What’s New in the Patient Safety World

August 2011

Problems Managing Medications in Parkinson’s Disease Patients



An article this month jogged our memory that we had intended to comment on problems in managing patients with Parkinson’s Disease who are hospitalized or managed in settings where input from neurologists is not readily available. An article several months ago (Derry 2010) looked at patients with Parkinson’s disease who were admitted to hospitals for surgical procedures. It should be noted that medication management in patients with Parkinson’s even as outpatients can get incredibly complicated, with complexity of dosing and timing, dietary issues, and the need to avoid many other types of medication. Derry and colleagues found that 12% of all doses of anti-Parkinsonian medications were missed during the surgical hospitalizations. While the reason for missed doses was not always mentioned, reasons like “unable to swallow”, “nil by mouth”, and “out of stock” were sometimes mentioned. Of course, in Parkinson’s it is important to find alternative ways to get patients their medications at all times. Also, inappropriate doses of antidopaminergic medications, which could worsen the Parkinsonian features, were prescribed in 41% of cases (though actually only administered in 22%). The authors note that complications were very frequent in this population, in keeping with previous literature.


The authors do provide some suggestions to improve the management of hospitalized Parkinson’s patients. Though they do mention staff education, they recognize that is likely to have limited impact. Rather, they call for trigger mechanisms to alert the specialty nurse or other clinician who routinely manages patients with Parkinson’s so that they may follow the patient and make recommendations during the hospital stay. Giving the patient a “warning card” may also alert staff to seek additional advice on managing the patients (see our analogous situation for insulin “passports” in our April 12, 2011 Patient Safety Tip of the Week Medication Issues in the Ambulatory Setting”). They do also mention self-medication as a possibility, though our own bias is that introduces too many risks in this setting. Ideally, in the age of CPOE and EMR’s, rules-based alerts could alert the physician or pharmacist or nurse about critical issues in this patient population. Unfortunately, clinical decision support systems currently in use in most hospitals have difficulty using diagnoses (particularly secondary ones as would be the case here) to trigger actions. Theoretically, one could probably identify most Parkinson’s patients by their medication profile and perhaps use that to trigger alerts. Maybe anti-Parkinsonian medications need to be added to your list of high-alert drugs!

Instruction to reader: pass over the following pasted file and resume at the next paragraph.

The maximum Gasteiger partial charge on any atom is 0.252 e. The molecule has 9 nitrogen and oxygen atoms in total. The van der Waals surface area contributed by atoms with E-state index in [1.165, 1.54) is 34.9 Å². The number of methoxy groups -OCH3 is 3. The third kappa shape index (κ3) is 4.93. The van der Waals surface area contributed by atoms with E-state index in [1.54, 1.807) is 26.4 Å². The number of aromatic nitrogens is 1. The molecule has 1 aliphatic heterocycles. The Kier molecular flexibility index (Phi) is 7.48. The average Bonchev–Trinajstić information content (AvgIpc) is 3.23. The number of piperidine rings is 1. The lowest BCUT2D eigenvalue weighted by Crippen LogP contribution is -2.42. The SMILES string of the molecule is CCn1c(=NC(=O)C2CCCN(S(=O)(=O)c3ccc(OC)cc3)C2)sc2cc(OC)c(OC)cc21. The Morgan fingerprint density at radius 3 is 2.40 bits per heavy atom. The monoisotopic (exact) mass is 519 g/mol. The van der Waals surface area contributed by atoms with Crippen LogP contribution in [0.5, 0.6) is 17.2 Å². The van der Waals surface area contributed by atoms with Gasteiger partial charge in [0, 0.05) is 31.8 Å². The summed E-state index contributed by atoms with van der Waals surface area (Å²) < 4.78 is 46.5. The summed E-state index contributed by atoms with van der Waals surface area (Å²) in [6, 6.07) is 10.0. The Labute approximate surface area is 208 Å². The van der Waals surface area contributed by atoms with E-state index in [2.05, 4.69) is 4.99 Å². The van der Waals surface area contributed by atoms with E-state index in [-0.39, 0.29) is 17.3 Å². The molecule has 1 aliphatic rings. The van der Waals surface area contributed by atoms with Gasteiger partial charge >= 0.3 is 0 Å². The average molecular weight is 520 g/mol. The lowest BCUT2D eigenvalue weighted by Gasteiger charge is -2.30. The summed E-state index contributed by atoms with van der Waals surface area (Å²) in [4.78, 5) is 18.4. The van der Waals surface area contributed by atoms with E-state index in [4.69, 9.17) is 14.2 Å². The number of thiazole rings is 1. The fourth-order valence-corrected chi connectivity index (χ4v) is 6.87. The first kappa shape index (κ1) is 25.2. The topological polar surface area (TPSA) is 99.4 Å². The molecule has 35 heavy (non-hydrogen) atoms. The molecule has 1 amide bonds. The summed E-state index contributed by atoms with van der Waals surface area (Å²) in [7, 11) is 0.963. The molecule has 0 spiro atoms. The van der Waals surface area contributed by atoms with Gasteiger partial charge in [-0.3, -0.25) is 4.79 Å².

The peripherally related article that jogged our memory about the above paper was one on medications prescribed for psychosis in Parkinson’s patients on an outpatient basis (Weintraub 2011). That study showed a large number of patients are treated with antipsychotic drugs that either may worsen the motor findings, have unproven or limited efficacy in patients with Parkinson’s, or are prescribed despite black box warnings about their use in patients with dementia. It is an interesting article about how some drugs become widely prescribed in certain populations despite evidence bases that suggest limited efficacy.


Parkinson’s is a tough disease for patients and their families/caregivers. The complexities and fragmented nature of our healthcare system further exacerbate the difficulties they have.







Derry CP, Shah KJ, Caie L, Counsell CE. Medication management in people with Parkinson's disease during surgical admissions. Postgrad Med J 2010; 86: 334-337




Weintraub D, Chen P, Ignacio RV, et al. Patterns and Trends in Antipsychotic Prescribing for Parkinson Disease Psychosis. Arch Neurol. 2011; 68(7): 899-904














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